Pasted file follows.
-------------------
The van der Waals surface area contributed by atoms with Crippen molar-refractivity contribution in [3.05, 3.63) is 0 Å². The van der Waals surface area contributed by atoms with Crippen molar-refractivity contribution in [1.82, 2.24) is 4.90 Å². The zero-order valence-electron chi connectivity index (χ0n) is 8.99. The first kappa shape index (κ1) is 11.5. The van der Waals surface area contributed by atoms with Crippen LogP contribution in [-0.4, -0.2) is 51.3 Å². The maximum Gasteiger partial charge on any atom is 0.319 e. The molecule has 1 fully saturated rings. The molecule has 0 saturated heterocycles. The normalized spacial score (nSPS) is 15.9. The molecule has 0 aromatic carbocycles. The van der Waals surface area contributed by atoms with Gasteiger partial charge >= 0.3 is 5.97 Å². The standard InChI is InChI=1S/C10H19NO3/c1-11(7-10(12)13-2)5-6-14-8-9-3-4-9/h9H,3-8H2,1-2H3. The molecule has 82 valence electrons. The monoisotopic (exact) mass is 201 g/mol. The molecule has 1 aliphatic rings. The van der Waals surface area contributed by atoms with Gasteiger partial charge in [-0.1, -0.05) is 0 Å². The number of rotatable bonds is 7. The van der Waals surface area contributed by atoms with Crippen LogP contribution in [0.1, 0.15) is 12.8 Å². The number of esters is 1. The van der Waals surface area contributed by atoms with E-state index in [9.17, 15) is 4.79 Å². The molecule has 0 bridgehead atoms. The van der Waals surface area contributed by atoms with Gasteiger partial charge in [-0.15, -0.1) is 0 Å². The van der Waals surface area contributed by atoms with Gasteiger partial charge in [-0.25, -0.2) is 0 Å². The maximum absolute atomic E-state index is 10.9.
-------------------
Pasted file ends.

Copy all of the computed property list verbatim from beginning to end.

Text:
The van der Waals surface area contributed by atoms with Crippen molar-refractivity contribution in [3.05, 3.63) is 0 Å². The van der Waals surface area contributed by atoms with Crippen molar-refractivity contribution in [1.82, 2.24) is 4.90 Å². The zero-order valence-electron chi connectivity index (χ0n) is 8.99. The first kappa shape index (κ1) is 11.5. The van der Waals surface area contributed by atoms with Crippen LogP contribution in [-0.4, -0.2) is 51.3 Å². The maximum Gasteiger partial charge on any atom is 0.319 e. The molecule has 1 fully saturated rings. The molecule has 0 saturated heterocycles. The normalized spacial score (nSPS) is 15.9. The molecule has 0 aromatic carbocycles. The van der Waals surface area contributed by atoms with Gasteiger partial charge >= 0.3 is 5.97 Å². The standard InChI is InChI=1S/C10H19NO3/c1-11(7-10(12)13-2)5-6-14-8-9-3-4-9/h9H,3-8H2,1-2H3. The molecule has 82 valence electrons. The monoisotopic (exact) mass is 201 g/mol. The molecule has 1 aliphatic rings. The van der Waals surface area contributed by atoms with Gasteiger partial charge in [-0.1, -0.05) is 0 Å². The number of rotatable bonds is 7. The van der Waals surface area contributed by atoms with Crippen LogP contribution in [0.1, 0.15) is 12.8 Å². The number of esters is 1. The van der Waals surface area contributed by atoms with E-state index in [9.17, 15) is 4.79 Å². The molecule has 0 bridgehead atoms. The van der Waals surface area contributed by atoms with Gasteiger partial charge in [-0.15, -0.1) is 0 Å². The van der Waals surface area contributed by atoms with Gasteiger partial charge in [-0.25, -0.2) is 0 Å². The maximum absolute atomic E-state index is 10.9.